Greatly aided by the availability of pocket field guides and affordable optics, the non-consumptive enjoyment of birds has dramatically increased since the days of market hunting. Bird watching is currently one of the most popular outdoor recreation activities in the United States, with 46 million people spending $32 billion annually on bird related sales. This in turn has generated 863,406 jobs nation-wide.

Though many of these species spend most of the year in the Tropics, they are very much a part of temperate ecosystems in the summer. Their ecological and economic value is so great that it is difficult to calculate. Literally tons of insects are consumed by neotropical migrants each summer and many plant species depend on these birds to disperse their seeds and pollinate their flowers. Many of these birds are also sensitive indicators of environmental health.


Anecdotal evidence of bird population declines has recently been confirmed for many species with the analysis of data from several nation-wide bird surveys. The most important is the Breeding Bird Survey that has collected data on birds since 1966 at about 2,000 sites throughout the United States and Canada. Though it is impossible to generalize about all species and regions of the country, most biologists agree that many species, especially in the eastern United States seem to be facing significant population declines. Partners in Flight, a bird conservation organization, has placed 100 species of conservation concern on a Watch List due to low or declining population trends.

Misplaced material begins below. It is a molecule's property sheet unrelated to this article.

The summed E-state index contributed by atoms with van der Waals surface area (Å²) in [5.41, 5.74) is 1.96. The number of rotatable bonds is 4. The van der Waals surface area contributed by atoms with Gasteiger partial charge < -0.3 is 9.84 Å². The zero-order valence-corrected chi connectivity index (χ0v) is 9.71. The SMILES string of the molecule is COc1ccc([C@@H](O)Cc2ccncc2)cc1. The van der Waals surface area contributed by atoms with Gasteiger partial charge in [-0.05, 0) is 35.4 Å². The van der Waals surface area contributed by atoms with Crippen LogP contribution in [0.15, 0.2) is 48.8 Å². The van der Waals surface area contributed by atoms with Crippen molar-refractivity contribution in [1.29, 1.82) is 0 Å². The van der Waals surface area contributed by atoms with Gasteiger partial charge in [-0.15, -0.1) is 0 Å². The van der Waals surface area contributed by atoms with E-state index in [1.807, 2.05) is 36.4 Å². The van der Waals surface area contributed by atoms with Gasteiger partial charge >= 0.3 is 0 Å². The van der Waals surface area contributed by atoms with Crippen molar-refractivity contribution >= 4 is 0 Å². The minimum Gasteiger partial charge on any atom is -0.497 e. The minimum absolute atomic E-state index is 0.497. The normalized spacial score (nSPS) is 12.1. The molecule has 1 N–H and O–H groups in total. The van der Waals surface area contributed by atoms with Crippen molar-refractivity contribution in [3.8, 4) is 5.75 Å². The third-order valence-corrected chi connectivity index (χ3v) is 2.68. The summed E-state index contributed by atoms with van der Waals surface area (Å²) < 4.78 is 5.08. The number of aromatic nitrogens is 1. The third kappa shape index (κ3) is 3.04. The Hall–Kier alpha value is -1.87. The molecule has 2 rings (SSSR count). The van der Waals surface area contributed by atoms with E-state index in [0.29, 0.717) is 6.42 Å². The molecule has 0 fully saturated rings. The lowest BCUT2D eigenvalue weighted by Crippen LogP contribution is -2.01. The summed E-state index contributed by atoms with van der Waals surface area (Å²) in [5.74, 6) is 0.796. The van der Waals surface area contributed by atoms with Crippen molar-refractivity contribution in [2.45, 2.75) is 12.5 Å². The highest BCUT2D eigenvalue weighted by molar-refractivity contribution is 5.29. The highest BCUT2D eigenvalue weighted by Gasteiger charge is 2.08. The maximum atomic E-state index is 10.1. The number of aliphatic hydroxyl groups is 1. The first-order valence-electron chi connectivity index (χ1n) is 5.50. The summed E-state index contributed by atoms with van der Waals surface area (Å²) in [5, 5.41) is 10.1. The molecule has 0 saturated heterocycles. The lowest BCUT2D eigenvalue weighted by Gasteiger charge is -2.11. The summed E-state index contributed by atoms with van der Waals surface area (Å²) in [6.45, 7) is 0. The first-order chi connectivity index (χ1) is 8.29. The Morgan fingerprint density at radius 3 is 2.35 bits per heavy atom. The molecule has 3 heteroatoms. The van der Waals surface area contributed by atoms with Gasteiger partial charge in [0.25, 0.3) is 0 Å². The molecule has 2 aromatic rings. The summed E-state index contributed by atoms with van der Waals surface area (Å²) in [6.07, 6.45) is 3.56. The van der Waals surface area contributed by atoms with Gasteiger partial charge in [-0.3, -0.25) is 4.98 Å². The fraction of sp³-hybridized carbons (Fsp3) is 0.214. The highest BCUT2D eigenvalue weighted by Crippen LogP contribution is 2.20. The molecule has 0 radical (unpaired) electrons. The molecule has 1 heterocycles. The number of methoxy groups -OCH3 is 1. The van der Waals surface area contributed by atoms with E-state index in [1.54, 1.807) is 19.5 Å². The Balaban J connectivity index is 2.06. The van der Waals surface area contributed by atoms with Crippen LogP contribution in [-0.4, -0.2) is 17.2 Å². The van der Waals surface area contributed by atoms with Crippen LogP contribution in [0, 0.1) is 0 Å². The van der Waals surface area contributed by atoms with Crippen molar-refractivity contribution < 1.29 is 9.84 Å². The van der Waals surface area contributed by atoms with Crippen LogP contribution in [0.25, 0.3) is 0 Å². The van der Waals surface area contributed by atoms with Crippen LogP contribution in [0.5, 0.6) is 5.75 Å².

Though market hunting is a thing of the past, birds still face a number of threats. The loss and fragmentation of habitat associated with urban sprawl and development is probably the most serious threat to most bird species today. Fragmentation of habitat breaks suitable habitat into smaller and smaller patches, often allowing predators and nest parasites better access to nesting birds. An added complication for protecting neotropical migrants is that by definition, they are highly mobile. To fully protect them, we must preserve not only their breeding grounds, but migratory stopover sites and wintering habitat as well. Because these birds winter in other countries, international cooperation is critical to their preservation.

Beyond habitat loss or alteration, there is an increase in dispersed mortality factors that accompany the growth of human populations and technology. These include a wide variety of problems, from bird collisions with communication towers and buildings, to predation by house cats and mortality from pesticides.